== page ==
Fibonacci Sequence

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Points: 15 (partial)
Time limit: 2.0s
Memory limit: 64M

Problem type

The Fibonacci sequence is a well known sequence of numbers in which

\displaystyle F(n) = \begin{cases} 0, & \text{if } n = 0 \\ 1, & \text{if } n = 1 \\ F(n-2) + F(n-1), & \text{if } n \ge 2 \end{cases}

Given a number N (1 \le N \le 10^{19}), find the N^{th} Fibonacci number, modulo 1\,000\,000\,007 (= 10^9 + 7).
Note: For 30% of the marks of this problem, it is guaranteed that (1 \le N \le 1\,000\,000).

Input Specification

The first line of input will have the number N.

Output Specification

The N^{th} Fibonacci number, modulo 1\,000\,000\,007 (= 10^9 + 7).

Sample Input

26

Sample Output

121393

Comments


  • 0
    MingqiHuang  commented on June 4, 2018, 3:16 a.m.

    Use unsigned long long for C or C++ or you will get WA in the last testcase, sadly.


  • 1
    kingW3  commented on May 30, 2018, 1:02 p.m. edited

    In C++ if you're using map for memoization for example F[n] = fib(n-1)+fib(n-2) then F[n] may be created before the fib(n-1)+fib(n-2) returns a value, so better use something like a = fib(n-1)+fib(n-2); then F[n] = a;


  • -1
    crackersamdjam  commented on May 15, 2018, 8:09 p.m.

    Tim, it's not there. The code works fine on my machine


  • -2
    crackersamdjam  commented on May 14, 2018, 10:38 p.m.

    Hey Dmoj, Does anyone know what RTE(aborted) means? Thanks


  • 3
    rsylshzxdkh  commented on Aug. 22, 2017, 2:29 p.m. edited

    Help

    Java TLE

    Never mind I got it


  • -5
    sunnylancoder  commented on March 20, 2017, 11:02 p.m.

    They said it couldn't be done - 0.02 seconds AC

    oh yeah mr krabbs I beet quantum!


  • -3
    sunnylancoder  commented on Dec. 5, 2016, 11:05 p.m.
    What is the advanced math?

    Requires basic math knowledge, but I mainly solved it by observation/logic.


    • 4
      r3mark  commented on Dec. 5, 2016, 11:15 p.m.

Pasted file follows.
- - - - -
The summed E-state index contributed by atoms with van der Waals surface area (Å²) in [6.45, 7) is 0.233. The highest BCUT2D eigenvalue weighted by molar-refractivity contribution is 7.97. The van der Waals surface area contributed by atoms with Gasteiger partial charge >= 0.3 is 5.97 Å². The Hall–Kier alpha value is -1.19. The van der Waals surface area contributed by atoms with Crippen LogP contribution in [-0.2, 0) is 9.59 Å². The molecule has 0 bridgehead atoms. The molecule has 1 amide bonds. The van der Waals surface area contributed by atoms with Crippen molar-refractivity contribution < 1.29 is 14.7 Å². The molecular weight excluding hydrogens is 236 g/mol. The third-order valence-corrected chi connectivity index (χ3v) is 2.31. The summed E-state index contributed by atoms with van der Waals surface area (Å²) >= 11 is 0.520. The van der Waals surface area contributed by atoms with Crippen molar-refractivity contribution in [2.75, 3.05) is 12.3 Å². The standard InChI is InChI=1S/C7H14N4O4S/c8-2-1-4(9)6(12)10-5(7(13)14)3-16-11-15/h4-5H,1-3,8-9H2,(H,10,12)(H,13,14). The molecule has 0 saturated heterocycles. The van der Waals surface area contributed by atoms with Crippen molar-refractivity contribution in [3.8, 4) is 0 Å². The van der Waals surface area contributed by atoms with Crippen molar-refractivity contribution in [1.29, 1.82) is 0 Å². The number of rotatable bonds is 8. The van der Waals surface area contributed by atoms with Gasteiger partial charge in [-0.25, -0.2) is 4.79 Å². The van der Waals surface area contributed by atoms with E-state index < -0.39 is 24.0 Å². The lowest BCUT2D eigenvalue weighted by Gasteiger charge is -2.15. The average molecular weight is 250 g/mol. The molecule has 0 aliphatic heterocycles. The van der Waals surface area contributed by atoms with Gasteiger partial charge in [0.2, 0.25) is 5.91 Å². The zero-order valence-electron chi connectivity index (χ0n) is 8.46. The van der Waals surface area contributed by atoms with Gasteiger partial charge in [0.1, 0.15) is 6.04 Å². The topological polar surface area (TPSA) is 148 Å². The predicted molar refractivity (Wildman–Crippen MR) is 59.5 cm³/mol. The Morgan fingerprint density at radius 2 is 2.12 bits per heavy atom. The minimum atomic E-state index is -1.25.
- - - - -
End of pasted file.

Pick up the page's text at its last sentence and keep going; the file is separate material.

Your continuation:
The intended solution uses matrices which is considered advanced math for DMOJ tags.


  • -3
    aCookieBreak  commented on June 15, 2016, 8:33 p.m.
    Timothy, are you submitting my altered code?

    @global_smurf


    • -1
      Kirito  commented on June 15, 2016, 8:40 p.m.

      r3mark hijacked global smurf cuz he submiited some 15+ pointers on it.


  • -2
    r3mark  commented on Nov. 28, 2015, 11:41 a.m. edit 2
    Time machine

    This submission was submitted in December 2015. https://dmoj.ca/submission/25109 https://gyazo.com/384dbe04e5e09316b99739e7eb9497ca

    Edit: Fixed, timestamp now says 2014.


  • -2
    DanAlexanderIlicio  commented on Aug. 6, 2015, 12:20 a.m.
    No idea

    I have no idea how to do the Sequence. In my algorithm first, module Output (d=n% 1 000 000 0007) , after sending the result to the method:

    static int mo=1000000007;
    static int fib(int d){
         int x = 0, y = 1, z = 1;
        for (long i = 0; i < d; i++) {
            x = y%mo;
            y = z;
            z = x + y;
                z=z%mo;
        }
        return x;
    }

    But still very it slow when passing a very large number as d= 333 333 716 .


  • -8
    Tan  commented on May 27, 2015, 8:06 p.m. edited
    Program Question

    NVM


  • 8
    FatalEagle  commented on Sept. 15, 2014, 9:16 p.m.
    Modular Arithmetic

    The problem requires you to output mod 1\,000\,000\,007. That means that you need to get the remainder of the final answer when it is divided by 1\,000\,000\,007. This operation can be done in Python, C++, and Java by using '%'.

    Example:
    999999999999999999999999 mod 1000000007
    is 999999999999999999999999 % 1000000007
    which is equal to 48999999.
    Because 999999999999999999999999  = 999999993000000 * 1000000007 + 48999999,
    48999999 is 999999999999999999999999 (mod 1000000007).

    It may interest you to know that 1\,000\,000\,007 is a prime number.

    There are a two highly useful properties of modular arithmetic we often use in programming competitions (% has the same precedence as multiplication and division):

    (a\ +\ b)\ \textrm{mod}\ m \equiv ((a\ \textrm{mod}\ m) + (b\ \textrm{mod}\ m))\ \textrm{mod}\ m

    (a\ \times\ b)\ \textrm{mod}\ m \equiv ((a\ \textrm{mod}\ m) \times (b\ \textrm{mod}\ m))\ \textrm{mod}\ m


  • 8
    quantum  commented on Sept. 13, 2014, 4:30 p.m. edited
    Difficulty

    This problem is a lot more difficult than it may appear. There is a reason for 15 points. The input can be as big as 10^{19}.